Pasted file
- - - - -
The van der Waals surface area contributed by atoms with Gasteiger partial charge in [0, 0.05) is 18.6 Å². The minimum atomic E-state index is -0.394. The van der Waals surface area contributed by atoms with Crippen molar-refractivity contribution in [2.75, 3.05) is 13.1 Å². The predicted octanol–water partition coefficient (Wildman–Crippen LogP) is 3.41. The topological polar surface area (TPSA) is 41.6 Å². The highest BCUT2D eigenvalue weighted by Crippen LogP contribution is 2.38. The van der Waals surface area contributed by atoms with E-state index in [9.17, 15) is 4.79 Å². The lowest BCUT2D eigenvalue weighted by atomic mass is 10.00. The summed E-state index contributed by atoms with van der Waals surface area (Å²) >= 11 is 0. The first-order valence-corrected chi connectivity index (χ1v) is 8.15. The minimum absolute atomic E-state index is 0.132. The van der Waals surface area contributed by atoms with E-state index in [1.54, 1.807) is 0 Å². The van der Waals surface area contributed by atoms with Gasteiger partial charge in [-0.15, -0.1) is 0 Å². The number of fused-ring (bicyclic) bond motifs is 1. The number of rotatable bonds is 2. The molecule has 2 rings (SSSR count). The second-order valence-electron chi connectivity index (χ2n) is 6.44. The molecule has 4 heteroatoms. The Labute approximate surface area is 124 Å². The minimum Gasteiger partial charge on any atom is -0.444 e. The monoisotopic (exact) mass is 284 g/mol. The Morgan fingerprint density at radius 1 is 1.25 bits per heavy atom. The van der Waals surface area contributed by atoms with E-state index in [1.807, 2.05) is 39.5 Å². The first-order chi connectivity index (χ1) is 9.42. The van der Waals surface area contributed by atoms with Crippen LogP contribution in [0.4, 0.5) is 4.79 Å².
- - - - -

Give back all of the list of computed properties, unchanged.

The van der Waals surface area contributed by atoms with Gasteiger partial charge in [0, 0.05) is 18.6 Å². The minimum atomic E-state index is -0.394. The van der Waals surface area contributed by atoms with Crippen molar-refractivity contribution in [2.75, 3.05) is 13.1 Å². The predicted octanol–water partition coefficient (Wildman–Crippen LogP) is 3.41. The topological polar surface area (TPSA) is 41.6 Å². The highest BCUT2D eigenvalue weighted by Crippen LogP contribution is 2.38. The van der Waals surface area contributed by atoms with E-state index in [9.17, 15) is 4.79 Å². The lowest BCUT2D eigenvalue weighted by atomic mass is 10.00. The summed E-state index contributed by atoms with van der Waals surface area (Å²) >= 11 is 0. The first-order valence-corrected chi connectivity index (χ1v) is 8.15. The minimum absolute atomic E-state index is 0.132. The van der Waals surface area contributed by atoms with E-state index in [1.54, 1.807) is 0 Å². The van der Waals surface area contributed by atoms with Gasteiger partial charge in [-0.15, -0.1) is 0 Å². The number of fused-ring (bicyclic) bond motifs is 1. The number of rotatable bonds is 2. The molecule has 2 rings (SSSR count). The second-order valence-electron chi connectivity index (χ2n) is 6.44. The molecule has 4 heteroatoms. The Labute approximate surface area is 124 Å². The minimum Gasteiger partial charge on any atom is -0.444 e. The monoisotopic (exact) mass is 284 g/mol. The Morgan fingerprint density at radius 1 is 1.25 bits per heavy atom. The van der Waals surface area contributed by atoms with E-state index in [1.807, 2.05) is 39.5 Å². The first-order chi connectivity index (χ1) is 9.42. The van der Waals surface area contributed by atoms with Crippen LogP contribution in [0.4, 0.5) is 4.79 Å².